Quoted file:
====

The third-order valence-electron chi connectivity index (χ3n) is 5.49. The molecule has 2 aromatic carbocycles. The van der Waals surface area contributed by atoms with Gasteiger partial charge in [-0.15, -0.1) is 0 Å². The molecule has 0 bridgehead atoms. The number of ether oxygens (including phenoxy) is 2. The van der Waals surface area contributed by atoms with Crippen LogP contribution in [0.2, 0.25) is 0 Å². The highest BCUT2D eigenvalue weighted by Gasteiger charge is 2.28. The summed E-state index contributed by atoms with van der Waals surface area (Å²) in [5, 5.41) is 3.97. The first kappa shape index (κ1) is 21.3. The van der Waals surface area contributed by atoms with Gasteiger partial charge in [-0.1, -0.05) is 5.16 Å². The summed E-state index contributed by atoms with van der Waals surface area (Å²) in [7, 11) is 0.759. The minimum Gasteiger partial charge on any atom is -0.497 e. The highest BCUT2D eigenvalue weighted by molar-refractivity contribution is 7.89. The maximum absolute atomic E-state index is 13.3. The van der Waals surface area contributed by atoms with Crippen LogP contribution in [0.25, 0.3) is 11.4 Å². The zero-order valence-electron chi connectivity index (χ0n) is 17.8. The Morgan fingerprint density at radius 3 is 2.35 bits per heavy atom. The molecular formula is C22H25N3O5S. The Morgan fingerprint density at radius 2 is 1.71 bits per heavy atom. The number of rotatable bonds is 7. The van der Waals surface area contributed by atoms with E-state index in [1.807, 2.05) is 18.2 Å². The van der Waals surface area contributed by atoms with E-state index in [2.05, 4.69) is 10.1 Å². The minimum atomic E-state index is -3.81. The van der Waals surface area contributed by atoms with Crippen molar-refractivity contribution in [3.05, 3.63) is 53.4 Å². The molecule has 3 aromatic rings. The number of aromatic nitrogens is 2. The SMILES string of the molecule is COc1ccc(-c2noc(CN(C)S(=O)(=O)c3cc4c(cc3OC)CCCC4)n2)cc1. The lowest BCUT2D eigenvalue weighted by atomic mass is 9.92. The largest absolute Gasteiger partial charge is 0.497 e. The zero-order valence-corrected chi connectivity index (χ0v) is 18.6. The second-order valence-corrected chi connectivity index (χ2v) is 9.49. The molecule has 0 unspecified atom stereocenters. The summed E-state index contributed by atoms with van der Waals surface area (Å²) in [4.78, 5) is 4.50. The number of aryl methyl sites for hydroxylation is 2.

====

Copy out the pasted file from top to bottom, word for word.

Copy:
The third-order valence-electron chi connectivity index (χ3n) is 5.49. The molecule has 2 aromatic carbocycles. The van der Waals surface area contributed by atoms with Gasteiger partial charge in [-0.15, -0.1) is 0 Å². The molecule has 0 bridgehead atoms. The number of ether oxygens (including phenoxy) is 2. The van der Waals surface area contributed by atoms with Crippen LogP contribution in [0.2, 0.25) is 0 Å². The highest BCUT2D eigenvalue weighted by Gasteiger charge is 2.28. The summed E-state index contributed by atoms with van der Waals surface area (Å²) in [5, 5.41) is 3.97. The first kappa shape index (κ1) is 21.3. The van der Waals surface area contributed by atoms with Gasteiger partial charge in [-0.1, -0.05) is 5.16 Å². The summed E-state index contributed by atoms with van der Waals surface area (Å²) in [7, 11) is 0.759. The minimum Gasteiger partial charge on any atom is -0.497 e. The highest BCUT2D eigenvalue weighted by molar-refractivity contribution is 7.89. The maximum absolute atomic E-state index is 13.3. The van der Waals surface area contributed by atoms with Crippen LogP contribution in [0.25, 0.3) is 11.4 Å². The zero-order valence-electron chi connectivity index (χ0n) is 17.8. The Morgan fingerprint density at radius 3 is 2.35 bits per heavy atom. The molecular formula is C22H25N3O5S. The Morgan fingerprint density at radius 2 is 1.71 bits per heavy atom. The number of rotatable bonds is 7. The van der Waals surface area contributed by atoms with E-state index in [1.807, 2.05) is 18.2 Å². The van der Waals surface area contributed by atoms with E-state index in [2.05, 4.69) is 10.1 Å². The minimum atomic E-state index is -3.81. The van der Waals surface area contributed by atoms with Crippen molar-refractivity contribution in [3.05, 3.63) is 53.4 Å². The molecule has 3 aromatic rings. The number of aromatic nitrogens is 2. The SMILES string of the molecule is COc1ccc(-c2noc(CN(C)S(=O)(=O)c3cc4c(cc3OC)CCCC4)n2)cc1. The lowest BCUT2D eigenvalue weighted by atomic mass is 9.92. The largest absolute Gasteiger partial charge is 0.497 e. The zero-order valence-corrected chi connectivity index (χ0v) is 18.6. The second-order valence-corrected chi connectivity index (χ2v) is 9.49. The molecule has 0 unspecified atom stereocenters. The summed E-state index contributed by atoms with van der Waals surface area (Å²) in [4.78, 5) is 4.50. The number of aryl methyl sites for hydroxylation is 2.